Archive for Thursday, October 18, 2012

Lawrence City Commission extend water agreement with Baldwin City

Baldwin City Hall

Baldwin City Hall

October 18, 2012

Lawrence city commissioners extended the city’s current water agreement with Baldwin City and made rate concessions the customer demanded.

Lawrence commissioners unanimously approved Tuesday a 40-year contract extension ensuring the sale of water to Baldwin City, which is Lawrence’s second-largest water customer.

The contract provides new price breaks to Baldwin City after the leaders in that community objected to double-digit rate increases for the millions of gallons that Baldwin City buys from the Lawrence. The new rate will charge Baldwin City a wholesale water rate of $2.91 per 1,000 gallons, which is about 25 percent below the current rate.

Lawrence City Manager David Corliss said the large rate reduction recognized the wholesale water market has become more competitive, as new wholesale water districts have been formed and plans are being explored to restart a wholesale water plant on the former Sunflower Army Ammunition Plant near De Soto.

“We think it is a healthy price reduction that follows our philosophy that we want to provide an appropriate wholesale price to one of our larger customers,” Corliss said. “We know Baldwin City has options, and we know they have been exploring other options.”

Baldwin City Administrator Chris Lowe said tying wholesale water rates to those Lawrence charged its city customers was a demand of Baldwin City Council members. But he said the city was still exploring joining a wholesale water district using water produced at a water plant on the closed Sunflower Army Ammunition Plant.

“There is nothing in the agreement that precludes us from going a different way,” he said.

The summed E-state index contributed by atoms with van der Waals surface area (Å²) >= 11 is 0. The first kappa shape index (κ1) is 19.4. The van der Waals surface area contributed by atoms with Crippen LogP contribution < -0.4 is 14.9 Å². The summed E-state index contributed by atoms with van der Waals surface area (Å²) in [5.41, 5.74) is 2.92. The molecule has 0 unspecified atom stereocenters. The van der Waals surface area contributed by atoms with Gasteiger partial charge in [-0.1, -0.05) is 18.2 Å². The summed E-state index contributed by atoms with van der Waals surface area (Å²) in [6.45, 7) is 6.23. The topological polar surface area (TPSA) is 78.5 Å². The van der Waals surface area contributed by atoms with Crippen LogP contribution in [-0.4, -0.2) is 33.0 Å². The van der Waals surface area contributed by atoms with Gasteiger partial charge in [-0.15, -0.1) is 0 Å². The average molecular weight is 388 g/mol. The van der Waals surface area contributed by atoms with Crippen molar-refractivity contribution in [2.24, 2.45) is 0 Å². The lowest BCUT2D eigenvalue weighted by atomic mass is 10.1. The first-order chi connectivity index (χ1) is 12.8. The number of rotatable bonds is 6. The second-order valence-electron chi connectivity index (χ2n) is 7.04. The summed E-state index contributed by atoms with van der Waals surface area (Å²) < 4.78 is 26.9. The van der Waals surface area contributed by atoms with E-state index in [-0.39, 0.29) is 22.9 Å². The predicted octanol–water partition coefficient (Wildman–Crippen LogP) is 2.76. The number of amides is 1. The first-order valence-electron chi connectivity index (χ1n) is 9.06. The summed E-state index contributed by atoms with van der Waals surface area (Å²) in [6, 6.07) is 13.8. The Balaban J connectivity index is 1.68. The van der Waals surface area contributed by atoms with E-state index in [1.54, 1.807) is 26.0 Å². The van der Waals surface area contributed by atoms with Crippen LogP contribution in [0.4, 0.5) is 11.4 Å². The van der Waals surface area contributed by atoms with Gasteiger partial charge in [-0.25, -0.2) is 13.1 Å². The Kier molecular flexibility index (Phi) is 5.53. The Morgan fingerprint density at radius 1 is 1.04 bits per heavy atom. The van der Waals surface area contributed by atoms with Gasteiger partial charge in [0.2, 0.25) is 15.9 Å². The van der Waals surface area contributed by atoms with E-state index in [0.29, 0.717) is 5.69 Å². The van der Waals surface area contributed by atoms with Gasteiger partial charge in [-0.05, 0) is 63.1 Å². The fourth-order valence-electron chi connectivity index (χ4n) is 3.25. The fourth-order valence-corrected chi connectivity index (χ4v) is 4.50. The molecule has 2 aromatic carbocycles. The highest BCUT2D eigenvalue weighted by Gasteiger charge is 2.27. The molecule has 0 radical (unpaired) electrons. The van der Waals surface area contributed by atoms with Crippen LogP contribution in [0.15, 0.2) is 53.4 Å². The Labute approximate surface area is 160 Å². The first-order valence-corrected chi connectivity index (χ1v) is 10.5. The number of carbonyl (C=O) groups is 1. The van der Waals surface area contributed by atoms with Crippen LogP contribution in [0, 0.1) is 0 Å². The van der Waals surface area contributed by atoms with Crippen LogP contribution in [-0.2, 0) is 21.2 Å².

The new contract states any future rate increases must be no larger than the rate increase Lawrence city commissioners approve for the average residential customer in Lawrence. Increasing water rates has proved politically difficult recently in Lawrence.

City commissioners, in fact, still have not settled on what water and sewer rates will be for Lawrence residents in 2013. But residents shouldn’t expect a reduction.

Baldwin City in 2011 purchased 195.5 million gallons of treated water from Lawrence, making it the second-largest purchaser of Lawrence water behind Kansas University. Baldwin, however, actually owns the rights for the water it purchases from Lawrence, although the new contract also gives Baldwin City an option to purchase water held under rights by the city of Lawrence, if needed.

In 2011, Baldwin City joined the Sunflower Public Water Utility Authority with Douglas County Rural Water District No. 4 and the cities of De Soto and Wellsville. After they formed a board, the four jurisdictions each anted up $11,400 for a feasibility study on using the Sunflower treatment plant to supply the four jurisdictions with water. The board includes a representative of the water plant’s surrounding property owner, Sunflower Redevelopment LLC.